Trying times for Ernakulam’s MSMEs

A host of issues are creating a ‘crisis-like situation’ in the micro, small and medium enterprises sector

From bureaucratic red tape to too much centralised design and control, Ernakulam district’s micro, small and medium enterprises (MSMEs) have struggled throughout their lives, from the formation of the State to the post-flood scenario.

As the largest metropolitan region in the State, Ernakulam is also its commercial capital. Though not endowed with rich natural resources, the district has succeeded to a great extent in leveraging its natural gifts and increasing urban opportunities to create and survive on industrial units that have always been an example of sturdy enterprises. According to figures from the District Industries Centre, there are 25,751 industrial units in the district.

Material shortage

However, “MSMEs in the district are going through a crisis-like situation,” says Mohammed Ashraf, president of the district unit of Kerala State Small Industries Association.

“If it was a severe shortage of labour during the months of the general elections in the country, it is now a shortage of materials and difficulties associated with marketing, in the months immediately following the elections,” he said.

Delayed payments

Besides, the most difficult phase, he says, is what appears to be a continuously contracting economy. The slowdown in business as a whole has resulted in delayed payments. There are even larger companies which are making payments only after 100 to 120 days now unlike the previous period in which they took a maximum of 90 days for payments.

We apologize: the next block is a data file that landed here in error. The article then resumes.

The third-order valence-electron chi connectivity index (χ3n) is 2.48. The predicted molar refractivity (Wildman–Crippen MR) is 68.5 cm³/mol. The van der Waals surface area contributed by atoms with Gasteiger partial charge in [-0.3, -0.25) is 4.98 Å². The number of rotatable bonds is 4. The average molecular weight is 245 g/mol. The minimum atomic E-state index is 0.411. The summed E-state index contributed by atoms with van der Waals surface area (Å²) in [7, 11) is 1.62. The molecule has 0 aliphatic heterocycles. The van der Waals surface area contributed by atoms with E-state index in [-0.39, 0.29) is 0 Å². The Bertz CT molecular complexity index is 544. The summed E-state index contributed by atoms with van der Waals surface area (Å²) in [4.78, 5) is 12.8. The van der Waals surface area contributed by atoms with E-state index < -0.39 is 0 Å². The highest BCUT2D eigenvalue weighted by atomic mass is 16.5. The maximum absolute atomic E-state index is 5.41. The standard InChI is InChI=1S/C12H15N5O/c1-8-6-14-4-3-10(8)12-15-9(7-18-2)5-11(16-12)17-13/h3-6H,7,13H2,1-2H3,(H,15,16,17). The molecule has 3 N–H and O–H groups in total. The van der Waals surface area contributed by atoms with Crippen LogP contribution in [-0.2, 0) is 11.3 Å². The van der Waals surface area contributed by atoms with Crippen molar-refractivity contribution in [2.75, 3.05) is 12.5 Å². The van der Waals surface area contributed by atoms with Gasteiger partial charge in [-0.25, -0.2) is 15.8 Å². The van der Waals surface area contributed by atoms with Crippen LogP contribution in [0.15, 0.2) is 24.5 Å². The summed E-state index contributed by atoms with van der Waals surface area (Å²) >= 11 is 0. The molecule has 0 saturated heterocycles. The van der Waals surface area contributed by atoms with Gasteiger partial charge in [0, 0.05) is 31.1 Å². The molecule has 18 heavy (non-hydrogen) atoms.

The floods had hit the MSMEs in the district hard, says Sojan Joseph, an industrialist and president of Edayar Industries Association. The Edayar industrial area was among the worst hit in the 2018 floods. Most of the 320 units sustained significant losses during the floods. Though the government has promised a subsidy of ₹2 lakh on a fresh loan of ₹10 lakh, industrialists are unwilling to go in for fresh loans in the face of the losses they sustained, says Mr. Sojan.

Problems had been mounting for MSMEs even before the floods, says K.A. Joseph, veteran industrialist. There is more tension and uncertainty in the sector after the massive floods last year, he adds, pointing out that the government has turned a blind eye to the calamity that hit the units in the district. The only help has been an offer of interest subsidy. But that too has not benefited the most needy.

With the kind of turnover and business volumes these days, most MSME units are averse to taking fresh loans on which the subsidy was promised, he says.

Another problem facing industrialists is the lack of space available for new units even at a time when not many units are being opened. “Besides, local bodies too are not encouraging them,” says Mr. Joseph.

A key problem blocking the growth of the MSME sector is too much of centralised control, says P.M. Mathew, Director of the Institute for Small Enterprises Development. He says most of the schemes for the MSME sector are designed Centrally. For example, the cluster development programme is a centrally designed programme. These programmes are to be implemented by local bodies, which often do not have the expertise to do that, he adds.